Snowball: In the initial rebellion, Snowball worked with Napoleon as one of the original pig leaders. However, after the first war with the other farmers, this falls apart. Snowball and Napoleon campaign against each other, and Napoleon has him chased off the farm by a pack of dogs. He then spreads rumors about Snowball, making him the enemy and blame for all problems.
Snowball is often compared to Leon Trotsky. Trotsky helped lead the Russian Revolution, just as Snowball helped the animals. Trotsky had hoped to spread Communism further, but was eventually abandoned by the Communist Party and exiled from Russia. Snowball, too, was abandoned and exiled from the farm.
Squealer: a pig that works directly with Napoleon and presents his ideas to the public. Squealer is great at taking facts and then spinning them to make the poor decision sound right. He also works well playing on the other animals' weaknesses and is responsible for helping rewrite history to make Snowball look like the guilty party. Above all else, Squealer is very ambitious to gain more power. He does this by twisting the facts and aligning himself directly with Napoleon. The critics are not really sure who Squealer represents in the Revolution but probably just the idea of media and propaganda in general.
Boxer: a horse that is very strong, hardworking, but not that bright. He is warned in the beginning of the novel that strength alone cannot keep him safe. Throughout the novel, Boxer worries that the farm is falling apart, but he is not smart enough to piece all the events together. Eventually, he works so hard that he is injured trying to save what is left of the farm. The pigs send him away to be slaughtered. Boxer represents the working class. He follows the party blindly, without question, and just continues to work to gain favor with them.
Mollie: An arrogant, pretty, and materialistic horse that often seeks ribbons and bows. After the revolution, she is a poor worker that shows up late and leaves early. Eventually, she leaves the farm to be taken care of by the humans. She is never spoken of again. Mollie more than likely represents the middle class. While they did not argue against the Revolution, they also did not want to help. When asked to give up their luxuries, many of them left Russia, much as Mollie left the farm and would not give up her ribbons.
Clover: A motherly horse that is close friends with Boxer. She does question the pigs, but she is not able to read and cannot point out the rules, which allows the pigs to manipulate her. She is also not a good speaker and has a difficult time expressing herself. When Boxer is led off to be slaughtered, she wishes she could help him but cannot. She eventually follows the pigs, simply because she does not know how to do differently.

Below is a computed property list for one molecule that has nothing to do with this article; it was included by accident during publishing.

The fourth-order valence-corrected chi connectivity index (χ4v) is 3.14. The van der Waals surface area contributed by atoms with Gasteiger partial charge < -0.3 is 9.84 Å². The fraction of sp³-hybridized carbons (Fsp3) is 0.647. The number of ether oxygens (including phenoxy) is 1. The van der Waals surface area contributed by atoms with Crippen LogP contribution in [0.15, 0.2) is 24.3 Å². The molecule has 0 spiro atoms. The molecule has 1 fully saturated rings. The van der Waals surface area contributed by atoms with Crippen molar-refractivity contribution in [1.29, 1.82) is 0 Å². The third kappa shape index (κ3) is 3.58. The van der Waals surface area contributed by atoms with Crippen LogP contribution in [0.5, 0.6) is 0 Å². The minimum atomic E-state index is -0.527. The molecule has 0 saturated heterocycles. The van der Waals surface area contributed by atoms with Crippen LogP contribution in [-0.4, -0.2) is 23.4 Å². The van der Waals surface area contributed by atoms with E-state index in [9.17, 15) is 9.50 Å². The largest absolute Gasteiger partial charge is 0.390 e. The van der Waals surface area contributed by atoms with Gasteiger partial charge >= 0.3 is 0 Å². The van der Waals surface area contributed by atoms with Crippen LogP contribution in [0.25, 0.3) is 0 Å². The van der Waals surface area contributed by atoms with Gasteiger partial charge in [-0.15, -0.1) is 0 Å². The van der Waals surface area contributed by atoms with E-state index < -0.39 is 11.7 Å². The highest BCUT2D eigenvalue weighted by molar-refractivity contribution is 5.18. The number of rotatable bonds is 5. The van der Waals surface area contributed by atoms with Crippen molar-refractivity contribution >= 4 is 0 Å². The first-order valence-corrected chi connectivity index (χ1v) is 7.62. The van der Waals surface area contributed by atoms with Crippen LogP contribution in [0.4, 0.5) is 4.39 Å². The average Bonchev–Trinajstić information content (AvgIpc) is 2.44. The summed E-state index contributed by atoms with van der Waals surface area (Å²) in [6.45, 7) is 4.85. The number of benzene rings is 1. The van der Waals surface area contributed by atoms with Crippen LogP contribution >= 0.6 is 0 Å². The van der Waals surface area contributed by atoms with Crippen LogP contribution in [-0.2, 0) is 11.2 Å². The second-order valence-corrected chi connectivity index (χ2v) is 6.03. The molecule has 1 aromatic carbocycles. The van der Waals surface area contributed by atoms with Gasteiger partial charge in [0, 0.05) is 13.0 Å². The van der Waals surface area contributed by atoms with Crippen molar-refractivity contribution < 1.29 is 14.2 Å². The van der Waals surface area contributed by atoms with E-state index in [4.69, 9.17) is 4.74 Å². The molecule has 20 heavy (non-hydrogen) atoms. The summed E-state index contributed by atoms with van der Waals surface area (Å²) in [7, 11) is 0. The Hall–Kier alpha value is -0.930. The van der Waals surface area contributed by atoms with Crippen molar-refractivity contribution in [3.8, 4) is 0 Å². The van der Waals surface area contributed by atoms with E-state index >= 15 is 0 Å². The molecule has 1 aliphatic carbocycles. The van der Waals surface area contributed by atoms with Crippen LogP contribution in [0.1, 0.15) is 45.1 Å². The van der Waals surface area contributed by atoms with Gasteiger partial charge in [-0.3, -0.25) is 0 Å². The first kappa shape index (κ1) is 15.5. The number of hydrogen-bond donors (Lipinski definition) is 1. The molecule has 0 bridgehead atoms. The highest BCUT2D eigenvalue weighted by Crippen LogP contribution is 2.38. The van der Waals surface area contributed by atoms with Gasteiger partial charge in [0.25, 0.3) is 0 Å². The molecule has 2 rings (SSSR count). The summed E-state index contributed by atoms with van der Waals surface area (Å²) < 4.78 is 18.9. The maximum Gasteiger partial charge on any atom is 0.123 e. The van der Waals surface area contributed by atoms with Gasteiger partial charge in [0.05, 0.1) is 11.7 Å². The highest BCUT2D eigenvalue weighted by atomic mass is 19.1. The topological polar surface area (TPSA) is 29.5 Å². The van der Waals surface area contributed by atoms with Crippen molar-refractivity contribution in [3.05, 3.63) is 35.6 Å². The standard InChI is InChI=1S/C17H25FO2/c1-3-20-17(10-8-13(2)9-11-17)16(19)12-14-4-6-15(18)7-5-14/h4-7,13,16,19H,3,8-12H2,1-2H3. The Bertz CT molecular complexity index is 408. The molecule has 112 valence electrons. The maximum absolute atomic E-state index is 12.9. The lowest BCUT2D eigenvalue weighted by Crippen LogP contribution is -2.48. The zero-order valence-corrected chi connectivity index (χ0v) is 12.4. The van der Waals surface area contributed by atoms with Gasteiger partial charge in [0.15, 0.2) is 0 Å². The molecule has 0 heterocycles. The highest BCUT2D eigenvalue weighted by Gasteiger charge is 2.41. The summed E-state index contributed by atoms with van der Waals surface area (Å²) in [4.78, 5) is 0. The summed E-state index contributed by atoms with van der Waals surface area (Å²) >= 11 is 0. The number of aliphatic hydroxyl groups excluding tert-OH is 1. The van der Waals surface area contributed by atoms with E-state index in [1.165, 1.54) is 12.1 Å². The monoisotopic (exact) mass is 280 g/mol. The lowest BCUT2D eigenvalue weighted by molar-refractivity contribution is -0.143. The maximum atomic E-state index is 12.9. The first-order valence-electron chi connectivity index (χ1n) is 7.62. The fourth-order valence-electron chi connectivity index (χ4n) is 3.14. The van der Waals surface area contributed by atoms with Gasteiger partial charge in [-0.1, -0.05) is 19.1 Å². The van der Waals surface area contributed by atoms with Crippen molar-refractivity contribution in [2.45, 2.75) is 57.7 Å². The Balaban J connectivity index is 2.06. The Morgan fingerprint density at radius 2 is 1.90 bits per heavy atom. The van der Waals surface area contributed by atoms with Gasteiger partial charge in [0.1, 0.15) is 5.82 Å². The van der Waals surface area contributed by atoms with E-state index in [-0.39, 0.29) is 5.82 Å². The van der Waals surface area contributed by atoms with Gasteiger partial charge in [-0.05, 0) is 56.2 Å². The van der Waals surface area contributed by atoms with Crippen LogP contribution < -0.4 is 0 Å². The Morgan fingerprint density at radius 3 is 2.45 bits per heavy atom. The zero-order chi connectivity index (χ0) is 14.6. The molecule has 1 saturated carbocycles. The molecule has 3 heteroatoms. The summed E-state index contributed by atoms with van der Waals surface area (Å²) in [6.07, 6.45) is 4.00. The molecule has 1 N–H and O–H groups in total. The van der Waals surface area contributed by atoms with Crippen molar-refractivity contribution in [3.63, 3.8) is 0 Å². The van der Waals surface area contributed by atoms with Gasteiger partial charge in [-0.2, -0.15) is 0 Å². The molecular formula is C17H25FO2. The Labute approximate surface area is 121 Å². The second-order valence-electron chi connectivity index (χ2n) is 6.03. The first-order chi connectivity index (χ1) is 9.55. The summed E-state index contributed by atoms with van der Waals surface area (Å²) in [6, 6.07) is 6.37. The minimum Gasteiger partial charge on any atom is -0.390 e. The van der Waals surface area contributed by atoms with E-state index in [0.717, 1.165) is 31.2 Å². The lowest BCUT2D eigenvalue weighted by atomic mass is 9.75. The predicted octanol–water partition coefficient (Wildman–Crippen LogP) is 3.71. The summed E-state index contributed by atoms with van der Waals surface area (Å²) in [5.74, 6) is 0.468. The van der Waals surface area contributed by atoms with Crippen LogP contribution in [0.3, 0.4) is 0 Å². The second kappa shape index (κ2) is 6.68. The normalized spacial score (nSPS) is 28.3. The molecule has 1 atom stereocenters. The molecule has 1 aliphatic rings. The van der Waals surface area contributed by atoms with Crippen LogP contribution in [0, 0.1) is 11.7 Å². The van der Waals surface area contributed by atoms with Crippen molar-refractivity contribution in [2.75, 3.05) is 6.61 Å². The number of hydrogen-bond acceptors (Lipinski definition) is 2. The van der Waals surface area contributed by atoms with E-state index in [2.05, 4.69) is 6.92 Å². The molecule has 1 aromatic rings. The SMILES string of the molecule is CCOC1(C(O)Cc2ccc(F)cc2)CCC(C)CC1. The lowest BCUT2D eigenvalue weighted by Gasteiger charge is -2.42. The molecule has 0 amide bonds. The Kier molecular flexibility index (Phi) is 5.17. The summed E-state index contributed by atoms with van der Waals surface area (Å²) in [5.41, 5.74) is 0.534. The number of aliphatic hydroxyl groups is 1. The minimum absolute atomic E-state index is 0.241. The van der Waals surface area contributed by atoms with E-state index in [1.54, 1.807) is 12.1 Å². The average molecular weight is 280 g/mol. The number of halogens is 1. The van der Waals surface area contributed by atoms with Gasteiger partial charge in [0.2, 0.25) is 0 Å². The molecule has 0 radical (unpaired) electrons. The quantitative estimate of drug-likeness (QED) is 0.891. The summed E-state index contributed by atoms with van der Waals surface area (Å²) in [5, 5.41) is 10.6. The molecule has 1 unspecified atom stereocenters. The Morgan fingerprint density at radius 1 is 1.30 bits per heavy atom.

The main theme of the novel is the desire for power. This desire is closely related to the second theme of corrupt politics. The animals in the story, particularly Napoleon, want more power. This starts with the idea of the revolution, but eventually leads the pigs to want even more power and less equality. The pigs become corrupt and change the rules, kill the other animals, and eventually become the humans that they wanted to revolt against.
The novel also explores the theme of class system. The ruling class, the pigs, take advantage of the other classes, even stealing from them. The middle class follows the pigs until they are asked to give, and then they abandon the farm. And the working class is shown as not that smart and working themselves to death for the ruling class. The class system is dangerous, particularly how naïve the working class is. Clover is unable to speak against the rulers and Boxer keeps working in hopes of impressing them. If the working and middle class do not question authority, there is a danger.
George Orwell's novel Animal Farm tells the story of farm animals that revolt against the farmer. Following the revolution, the pigs take power over the other animals and the farm begins to fall apart. The pigs grow stronger in power while the other animals suffer and work for them. At the close of the novel, the pigs have become the humans that they originally worked against.
The novel retells the story of the Russian Revolution. The animals represent the major political figures at this time, and many of the events in the novel are similar to the Russian Revolution. The novel is a warning of too much power and political corruptness. It also warns of the danger of a working class that does not question authority and how quickly this authority can become evil.
Upon finishing this lesson, you should be able to:
- Summarize the plot, characters, and themes of George Orwell's Animal Farm
- Explain how Animal Farm represents the Russian Revolution, as well as who or what each character represents